course meals and twenty-one course dinners were not in nature’s plan when she
designed the human digestive tract. The man who sits down to a dining table that is
burdened with a great variety of foods and eats everything from “soup to nuts,” is sure
to suffer with indigestion. If he makes a habit of eating complex meals and disregarding
his enzymic limitations, as is customary, his abdominal distress will be chronic.
(Herbert Shelton 8).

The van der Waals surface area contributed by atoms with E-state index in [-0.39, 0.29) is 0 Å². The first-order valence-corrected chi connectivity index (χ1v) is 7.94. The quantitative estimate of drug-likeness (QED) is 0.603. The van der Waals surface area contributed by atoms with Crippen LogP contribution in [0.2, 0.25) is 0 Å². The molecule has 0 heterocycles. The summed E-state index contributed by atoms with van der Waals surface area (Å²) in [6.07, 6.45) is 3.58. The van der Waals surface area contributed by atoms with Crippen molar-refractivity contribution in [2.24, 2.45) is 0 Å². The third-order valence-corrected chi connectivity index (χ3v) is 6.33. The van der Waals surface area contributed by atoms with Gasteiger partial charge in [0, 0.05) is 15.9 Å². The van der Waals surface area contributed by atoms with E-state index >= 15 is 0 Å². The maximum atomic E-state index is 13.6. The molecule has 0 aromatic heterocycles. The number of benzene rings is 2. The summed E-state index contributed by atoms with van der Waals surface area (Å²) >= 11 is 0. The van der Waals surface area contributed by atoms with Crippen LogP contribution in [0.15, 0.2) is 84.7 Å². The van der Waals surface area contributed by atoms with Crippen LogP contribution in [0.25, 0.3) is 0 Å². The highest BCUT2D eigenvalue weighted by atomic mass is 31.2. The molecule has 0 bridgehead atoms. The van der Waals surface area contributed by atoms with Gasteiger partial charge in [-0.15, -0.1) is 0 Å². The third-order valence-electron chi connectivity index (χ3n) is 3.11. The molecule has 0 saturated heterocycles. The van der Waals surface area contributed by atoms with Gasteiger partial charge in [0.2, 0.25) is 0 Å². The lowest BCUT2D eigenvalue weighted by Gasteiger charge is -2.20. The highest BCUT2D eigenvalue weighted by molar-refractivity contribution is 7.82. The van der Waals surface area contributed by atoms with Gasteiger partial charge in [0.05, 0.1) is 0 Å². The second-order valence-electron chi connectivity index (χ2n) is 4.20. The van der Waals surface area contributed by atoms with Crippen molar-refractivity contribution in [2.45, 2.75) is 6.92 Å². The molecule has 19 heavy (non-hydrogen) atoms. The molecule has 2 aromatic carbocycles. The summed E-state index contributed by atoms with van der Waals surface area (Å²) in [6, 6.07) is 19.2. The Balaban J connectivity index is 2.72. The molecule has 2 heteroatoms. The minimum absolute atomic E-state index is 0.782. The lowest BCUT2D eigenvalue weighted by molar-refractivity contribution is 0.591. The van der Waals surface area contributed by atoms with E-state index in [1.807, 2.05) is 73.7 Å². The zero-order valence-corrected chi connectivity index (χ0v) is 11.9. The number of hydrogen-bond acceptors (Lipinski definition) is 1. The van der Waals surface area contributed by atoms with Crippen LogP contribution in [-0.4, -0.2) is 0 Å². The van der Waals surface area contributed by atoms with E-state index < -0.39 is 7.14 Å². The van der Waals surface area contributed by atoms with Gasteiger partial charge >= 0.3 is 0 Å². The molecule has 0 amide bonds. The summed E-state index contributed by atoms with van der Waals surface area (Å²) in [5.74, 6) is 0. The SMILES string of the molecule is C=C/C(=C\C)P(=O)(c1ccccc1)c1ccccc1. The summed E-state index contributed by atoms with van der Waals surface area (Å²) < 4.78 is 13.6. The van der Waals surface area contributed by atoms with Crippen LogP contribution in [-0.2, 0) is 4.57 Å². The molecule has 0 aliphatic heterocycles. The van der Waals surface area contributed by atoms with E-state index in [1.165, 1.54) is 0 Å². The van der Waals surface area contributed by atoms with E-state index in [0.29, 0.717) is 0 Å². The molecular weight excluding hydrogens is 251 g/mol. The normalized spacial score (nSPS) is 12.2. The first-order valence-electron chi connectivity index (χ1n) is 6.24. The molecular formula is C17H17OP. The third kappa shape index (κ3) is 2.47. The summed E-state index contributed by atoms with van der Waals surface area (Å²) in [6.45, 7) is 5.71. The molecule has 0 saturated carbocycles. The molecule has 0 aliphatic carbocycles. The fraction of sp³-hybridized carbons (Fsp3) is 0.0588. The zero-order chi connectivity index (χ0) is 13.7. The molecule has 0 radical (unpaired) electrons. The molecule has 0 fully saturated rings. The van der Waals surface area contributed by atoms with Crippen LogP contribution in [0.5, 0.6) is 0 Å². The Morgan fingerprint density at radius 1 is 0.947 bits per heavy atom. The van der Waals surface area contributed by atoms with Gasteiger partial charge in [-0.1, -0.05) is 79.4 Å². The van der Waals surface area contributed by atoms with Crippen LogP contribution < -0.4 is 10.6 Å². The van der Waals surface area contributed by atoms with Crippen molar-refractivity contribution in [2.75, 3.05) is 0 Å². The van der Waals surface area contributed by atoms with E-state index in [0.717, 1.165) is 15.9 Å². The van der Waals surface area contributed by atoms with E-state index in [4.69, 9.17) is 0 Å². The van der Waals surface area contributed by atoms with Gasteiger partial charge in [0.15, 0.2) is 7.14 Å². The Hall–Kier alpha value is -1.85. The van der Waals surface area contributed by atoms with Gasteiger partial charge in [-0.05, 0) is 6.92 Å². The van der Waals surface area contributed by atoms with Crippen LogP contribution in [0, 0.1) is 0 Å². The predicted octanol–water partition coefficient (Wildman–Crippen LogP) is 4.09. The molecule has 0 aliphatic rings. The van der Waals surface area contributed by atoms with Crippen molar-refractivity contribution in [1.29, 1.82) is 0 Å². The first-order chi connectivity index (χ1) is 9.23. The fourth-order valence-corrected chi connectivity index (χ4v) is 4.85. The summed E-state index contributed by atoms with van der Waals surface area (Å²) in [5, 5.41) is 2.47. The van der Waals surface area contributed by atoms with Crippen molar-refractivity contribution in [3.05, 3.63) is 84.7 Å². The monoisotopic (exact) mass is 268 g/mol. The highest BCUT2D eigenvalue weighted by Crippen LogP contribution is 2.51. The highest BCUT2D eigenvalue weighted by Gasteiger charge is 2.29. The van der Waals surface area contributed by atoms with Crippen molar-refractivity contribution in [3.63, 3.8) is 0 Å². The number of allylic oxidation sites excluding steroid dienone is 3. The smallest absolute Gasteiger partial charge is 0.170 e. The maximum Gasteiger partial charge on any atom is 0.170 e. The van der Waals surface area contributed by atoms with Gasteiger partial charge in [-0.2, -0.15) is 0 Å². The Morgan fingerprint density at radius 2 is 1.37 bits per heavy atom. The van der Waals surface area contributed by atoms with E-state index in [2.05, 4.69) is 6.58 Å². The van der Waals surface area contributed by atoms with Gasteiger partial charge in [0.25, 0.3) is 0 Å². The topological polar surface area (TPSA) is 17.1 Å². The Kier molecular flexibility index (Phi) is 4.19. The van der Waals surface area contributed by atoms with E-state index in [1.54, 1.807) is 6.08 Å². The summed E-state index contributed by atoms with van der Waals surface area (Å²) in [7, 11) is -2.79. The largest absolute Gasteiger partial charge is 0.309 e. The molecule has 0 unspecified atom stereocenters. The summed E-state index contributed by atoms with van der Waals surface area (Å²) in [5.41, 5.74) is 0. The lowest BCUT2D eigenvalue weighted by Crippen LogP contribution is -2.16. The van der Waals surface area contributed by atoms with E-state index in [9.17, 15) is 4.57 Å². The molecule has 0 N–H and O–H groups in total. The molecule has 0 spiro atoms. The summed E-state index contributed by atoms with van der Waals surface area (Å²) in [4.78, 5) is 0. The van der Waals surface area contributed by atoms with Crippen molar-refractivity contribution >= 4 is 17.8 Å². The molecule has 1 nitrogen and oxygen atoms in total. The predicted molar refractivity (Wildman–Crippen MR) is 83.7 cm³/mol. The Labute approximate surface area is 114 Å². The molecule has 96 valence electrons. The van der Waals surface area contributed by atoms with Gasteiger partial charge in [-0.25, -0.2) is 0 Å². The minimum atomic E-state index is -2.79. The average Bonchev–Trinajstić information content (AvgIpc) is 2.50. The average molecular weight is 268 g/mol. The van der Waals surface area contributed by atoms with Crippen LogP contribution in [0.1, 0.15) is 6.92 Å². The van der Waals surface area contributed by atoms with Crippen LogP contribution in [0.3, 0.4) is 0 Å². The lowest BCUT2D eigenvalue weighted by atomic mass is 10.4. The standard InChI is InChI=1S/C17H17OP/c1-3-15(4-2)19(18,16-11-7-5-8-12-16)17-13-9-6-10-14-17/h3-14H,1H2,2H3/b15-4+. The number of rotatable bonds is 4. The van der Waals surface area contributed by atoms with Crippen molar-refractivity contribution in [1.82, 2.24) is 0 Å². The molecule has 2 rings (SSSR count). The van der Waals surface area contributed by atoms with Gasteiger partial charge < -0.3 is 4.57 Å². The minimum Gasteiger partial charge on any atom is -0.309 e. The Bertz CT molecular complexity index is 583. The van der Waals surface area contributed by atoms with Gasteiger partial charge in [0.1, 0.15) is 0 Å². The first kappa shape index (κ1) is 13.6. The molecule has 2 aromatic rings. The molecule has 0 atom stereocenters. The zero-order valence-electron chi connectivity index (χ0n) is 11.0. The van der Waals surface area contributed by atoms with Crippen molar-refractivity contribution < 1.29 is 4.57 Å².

If the symptoms of immediate indigestion, stomach ache or acid reflux are not present with some, then chances are the results of a poor diet are showing up in obesity, fatigue, poor sleeping patterns, dull skin tone, lack of energy….and the list goes on. Few people understand the benefits of proper food combining resulting in accelerated digestion simply because they have nothing to compare it to. My husband and I both discovered the very first benefit to proper food combining was more energy and better sleep patterns along with a clearer thought process. It was kind of like being able to hear someone speak and understand what they were saying for the first time because the neighbors turned down their blasting stereo equipment next door! We both experienced enhanced abilities in our bodies as we cleaned up our food choices and ate proper combinations of foods that were compatible with one another. As our bodies began to assimilate good nutrition from whole foods, unhindered by the usual barrage of bad foods and improper combinations, we experienced more energy, better sleep patterns, less inclination to snack between meals and an enthusiastic desire to feed ourselves cleaner and healthier food. Getting rid of the junk load of chemicals and additives and heavy salts, preservatives and food coloring, all those ingredients found on the labels of food products (that you can’t even pronounce!) allowed us to appreciate the way our bodies were designed to operate; smoothly, efficiently and peacefully! Our entire persons were affected by the change, meaning mind, body and spirit. It was something we really needed at the time as we both prepared for the task ahead.